... meant? And more than that," Elfrida went on rapidly—her phrases had the patness of formed conclusions—"what you said betrayed a totally different conception of art, as it expresses itself in the nudity of things, from the one I supposed you to hold. And, if you will pardon me for saying so, a much lower one. It seems to me that we cannot hold together there—that our aims and creeds are different, and that we have been comrades under false pretences. Perhaps we are both to blame for that; but we cannot change it, or the fact that ...
— A Daughter of To-Day • Sara Jeannette Duncan (aka Mrs. Everard Cotes)

... permit him to suggest there is reason to fear that those who hold in trust the concerns of this seminary have forsaken its original principles and left the path of their predecessors. It is unnecessary to relate how the evil commenced in its embryo state; by what means and practices, they, thus deviating, have in recent years, with the ...
— The History of Dartmouth College • Baxter Perry Smith

... are now deemed sufficient to warrant these institutions in disregarding their solemn obligations. Such conduct is not merely an injury to individual creditors, but it is a wrong to the whole community, from whose liberality they hold most valuable privileges, whose rights they violate, whose business they derange, and the value of whose property they render unstable and insecure. It must be evident that this new ground for bank suspensions, in reference to which their action is not only disconnected with, ...
— Complete State of the Union Addresses from 1790 to the Present • Various

... of you who fancy that it is I who am leaving a humdrum city for the world of tragedies! I leave you the legacy of a greater one than all Asia will yield to me! Lady Ruth is married to Lumley, and they hold today in London a very distinguished social position. Tomorrow Wingrave takes a hand in the game. He was once my friend; I was in court when he was tried; I was intimately acquainted with the lawyer's clerk who had the arrangement ...
— The Malefactor • E. Phillips Oppenheim

... hold Skilk. To begin with, there shall be a great killing here. A very great killing: of all those who advised that fool of a Firkked to start this business; of those who gave shelter to the false prophet, ...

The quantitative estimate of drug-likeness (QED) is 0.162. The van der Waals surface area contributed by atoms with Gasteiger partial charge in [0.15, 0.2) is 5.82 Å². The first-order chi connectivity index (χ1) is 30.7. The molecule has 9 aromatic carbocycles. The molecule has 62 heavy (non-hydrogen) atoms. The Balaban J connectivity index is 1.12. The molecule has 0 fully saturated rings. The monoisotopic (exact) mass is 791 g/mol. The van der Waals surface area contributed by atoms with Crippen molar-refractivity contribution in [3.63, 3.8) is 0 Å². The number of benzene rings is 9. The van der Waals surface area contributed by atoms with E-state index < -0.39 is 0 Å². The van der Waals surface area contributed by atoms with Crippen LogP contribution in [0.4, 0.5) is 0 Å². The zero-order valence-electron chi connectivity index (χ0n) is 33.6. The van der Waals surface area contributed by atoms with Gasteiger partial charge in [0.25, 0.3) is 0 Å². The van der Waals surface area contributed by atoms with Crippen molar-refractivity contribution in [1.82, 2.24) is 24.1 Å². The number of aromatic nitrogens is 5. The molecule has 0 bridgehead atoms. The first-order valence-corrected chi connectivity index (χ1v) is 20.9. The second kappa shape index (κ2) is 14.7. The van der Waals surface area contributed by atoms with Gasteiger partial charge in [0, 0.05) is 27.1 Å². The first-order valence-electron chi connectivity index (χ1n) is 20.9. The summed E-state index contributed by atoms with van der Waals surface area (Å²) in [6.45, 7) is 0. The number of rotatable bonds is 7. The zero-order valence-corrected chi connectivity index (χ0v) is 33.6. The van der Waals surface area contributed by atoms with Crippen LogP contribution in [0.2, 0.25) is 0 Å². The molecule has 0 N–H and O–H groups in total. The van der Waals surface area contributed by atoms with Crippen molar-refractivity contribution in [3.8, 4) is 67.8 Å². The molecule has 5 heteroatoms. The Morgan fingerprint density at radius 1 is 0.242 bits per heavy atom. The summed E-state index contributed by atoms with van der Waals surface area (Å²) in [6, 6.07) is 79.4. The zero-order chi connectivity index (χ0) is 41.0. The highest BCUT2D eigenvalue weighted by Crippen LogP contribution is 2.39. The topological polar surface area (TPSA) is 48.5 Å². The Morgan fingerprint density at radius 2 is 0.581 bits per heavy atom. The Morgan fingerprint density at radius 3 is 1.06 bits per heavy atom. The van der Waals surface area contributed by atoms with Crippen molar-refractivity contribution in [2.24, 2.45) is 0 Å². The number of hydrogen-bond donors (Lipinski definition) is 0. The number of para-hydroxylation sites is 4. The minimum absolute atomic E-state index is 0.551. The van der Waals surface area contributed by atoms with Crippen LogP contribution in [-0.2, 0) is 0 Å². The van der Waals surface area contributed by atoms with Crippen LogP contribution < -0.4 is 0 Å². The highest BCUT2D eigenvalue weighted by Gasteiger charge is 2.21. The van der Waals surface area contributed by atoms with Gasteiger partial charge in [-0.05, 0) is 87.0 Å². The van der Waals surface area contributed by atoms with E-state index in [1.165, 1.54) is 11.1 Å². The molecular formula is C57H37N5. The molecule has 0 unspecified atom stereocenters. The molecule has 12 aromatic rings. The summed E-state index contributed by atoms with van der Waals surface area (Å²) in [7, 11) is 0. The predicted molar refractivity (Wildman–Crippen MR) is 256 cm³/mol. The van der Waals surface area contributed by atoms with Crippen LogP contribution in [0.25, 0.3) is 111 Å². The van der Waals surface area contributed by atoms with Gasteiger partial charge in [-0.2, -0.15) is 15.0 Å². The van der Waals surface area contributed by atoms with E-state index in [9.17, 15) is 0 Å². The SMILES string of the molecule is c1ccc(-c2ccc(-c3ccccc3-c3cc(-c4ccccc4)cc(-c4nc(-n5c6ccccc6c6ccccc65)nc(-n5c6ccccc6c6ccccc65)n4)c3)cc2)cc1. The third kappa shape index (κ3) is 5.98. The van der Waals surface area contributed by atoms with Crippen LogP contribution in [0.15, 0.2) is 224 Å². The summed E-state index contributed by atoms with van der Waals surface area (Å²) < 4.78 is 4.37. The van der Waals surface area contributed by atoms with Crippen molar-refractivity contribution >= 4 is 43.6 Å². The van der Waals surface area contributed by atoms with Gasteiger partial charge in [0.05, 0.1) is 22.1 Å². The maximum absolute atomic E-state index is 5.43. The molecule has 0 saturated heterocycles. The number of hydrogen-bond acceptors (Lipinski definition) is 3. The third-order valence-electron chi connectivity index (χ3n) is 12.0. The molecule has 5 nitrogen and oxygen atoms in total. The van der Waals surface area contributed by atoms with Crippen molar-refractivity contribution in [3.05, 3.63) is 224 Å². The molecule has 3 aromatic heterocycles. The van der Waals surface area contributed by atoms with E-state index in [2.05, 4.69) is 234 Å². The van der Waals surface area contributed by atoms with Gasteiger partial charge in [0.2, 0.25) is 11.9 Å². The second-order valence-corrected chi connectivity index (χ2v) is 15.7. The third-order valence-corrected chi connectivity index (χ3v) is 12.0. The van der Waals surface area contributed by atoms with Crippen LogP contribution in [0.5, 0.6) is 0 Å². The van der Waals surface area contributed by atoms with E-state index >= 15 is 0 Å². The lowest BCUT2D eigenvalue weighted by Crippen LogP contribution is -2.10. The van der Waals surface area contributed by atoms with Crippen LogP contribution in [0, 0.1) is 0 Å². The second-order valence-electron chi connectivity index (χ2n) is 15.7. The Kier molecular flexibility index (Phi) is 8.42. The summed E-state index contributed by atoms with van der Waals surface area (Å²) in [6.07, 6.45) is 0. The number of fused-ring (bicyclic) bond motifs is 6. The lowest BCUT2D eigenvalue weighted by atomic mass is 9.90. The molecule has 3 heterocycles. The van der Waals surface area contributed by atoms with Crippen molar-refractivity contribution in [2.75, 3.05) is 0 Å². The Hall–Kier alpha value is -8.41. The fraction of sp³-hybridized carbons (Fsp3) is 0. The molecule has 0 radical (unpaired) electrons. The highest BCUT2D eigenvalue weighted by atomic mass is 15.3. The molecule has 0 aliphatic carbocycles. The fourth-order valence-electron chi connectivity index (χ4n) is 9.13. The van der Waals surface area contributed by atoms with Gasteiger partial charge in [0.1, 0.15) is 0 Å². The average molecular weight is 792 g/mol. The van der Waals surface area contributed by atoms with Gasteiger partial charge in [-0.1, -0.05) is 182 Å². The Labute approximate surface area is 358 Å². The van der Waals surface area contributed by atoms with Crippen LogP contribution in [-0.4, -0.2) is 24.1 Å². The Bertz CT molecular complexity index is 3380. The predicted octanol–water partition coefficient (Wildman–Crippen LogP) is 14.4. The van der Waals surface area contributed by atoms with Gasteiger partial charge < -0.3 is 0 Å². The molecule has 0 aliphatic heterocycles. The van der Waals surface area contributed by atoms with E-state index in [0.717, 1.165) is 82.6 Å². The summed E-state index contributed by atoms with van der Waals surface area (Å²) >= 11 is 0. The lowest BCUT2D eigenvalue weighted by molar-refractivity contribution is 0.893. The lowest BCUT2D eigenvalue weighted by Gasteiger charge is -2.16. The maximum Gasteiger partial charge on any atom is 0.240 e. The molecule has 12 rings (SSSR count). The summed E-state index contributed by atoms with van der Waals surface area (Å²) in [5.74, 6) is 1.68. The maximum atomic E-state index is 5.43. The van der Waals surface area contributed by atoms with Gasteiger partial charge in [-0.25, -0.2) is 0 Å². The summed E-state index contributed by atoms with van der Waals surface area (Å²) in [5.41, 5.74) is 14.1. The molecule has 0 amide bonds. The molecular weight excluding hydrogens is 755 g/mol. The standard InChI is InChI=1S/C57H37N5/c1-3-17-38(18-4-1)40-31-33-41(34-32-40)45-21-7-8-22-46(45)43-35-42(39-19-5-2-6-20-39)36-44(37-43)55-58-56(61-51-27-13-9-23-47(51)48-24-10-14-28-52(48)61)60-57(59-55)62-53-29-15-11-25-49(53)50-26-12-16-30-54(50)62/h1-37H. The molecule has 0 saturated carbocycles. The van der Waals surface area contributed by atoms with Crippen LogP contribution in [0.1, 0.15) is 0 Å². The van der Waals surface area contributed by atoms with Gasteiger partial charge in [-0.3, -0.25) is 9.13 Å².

— Ullr Uprising • Henry Beam Piper

... yonder, on his Ziscaberg; bidding the enormous Pompadour-Theresa combinations, the French, Austrian, Swedish, Russian populations and dread sovereigns, check their proud waves, and hold at mid-flood. It is thought, had he in effect, "annihilated" the Austrian force at Prag, that day (Friday, 6th May, as he might have done by waiting till Saturday, 7th), he could then, with the due rapidity, rapidity being indispensable in the affair, have become master of Prag, which meant ...
— History of Friedrich II. of Prussia, Vol. XVIII. (of XXI.) - Frederick The Great—Seven-Years War Rises to a Height.—1757-1759. • Thomas Carlyle

... back piazza and watch the mountains, or on the front step and see folks drive by, and I've always got my thoughts." A shadow crossed the placid face. "My thoughts work better when my fingers are busy. I'd hate to just sit and hold my hands. Ted dared me once to try it for an hour. That was the longest hour I ...
— The Camerons of Highboro • Beth B. Gilchrist

... exclaimed Cecily in delight, "there's the china fruit basket with the apple on the handle. Doesn't it look real? I've thought so much about it. Oh, mother, please let me hold it for a minute. I'll ...
— The Story Girl • Lucy Maud Montgomery

... sects, should have removed the former from all suspicion of any concurrence in the enterprise. But as a pretence was wanted, besides their old demerits, for justifying the intended rigors against all of them, this reason, however slight, was greedily laid hold of. ...
— The History of England in Three Volumes, Vol.I., Part F. - From Charles II. to James II. • David Hume

... what I was going to say is that when I was eighteen I formed a friendly intimacy with an undergraduate at Christminster, and he taught me a great deal, and lent me books which I should never have got hold of otherwise." ...
— Jude the Obscure • Thomas Hardy

... That Austria, France and the Catholic part of the Reich were combining to put down Protestantism. To which they could now answer, "See, Protestant Sweden is with us!"—and so weaken a little what was pretty much Friedrich's last hold on the public sympathies ...
— History of Friedrich II. of Prussia, Vol. XVIII. (of XXI.) - Frederick The Great—Seven-Years War Rises to a Height.—1757-1759. • Thomas Carlyle

... an oath, to hold her tongue and bring the brandy. When she entered the room for the second time, he was standing with his back to her, looking out at the night. He never moved when she put the bottle on the table. She heard him muttering as if he ...
— Man and Wife • Wilkie Collins

... on the field; As now the captive, whom so late I bound And sold to Lemnos, stalks on Trojan ground! Not him the sea's unmeasured deeps detain, That bar such numbers from their native plain; Lo! he returns. Try, then, my flying spear! Try, if the grave can hold the wanderer; If earth, at length this active prince can seize, Earth, whose strong grasp has held ...
— The Iliad of Homer • Homer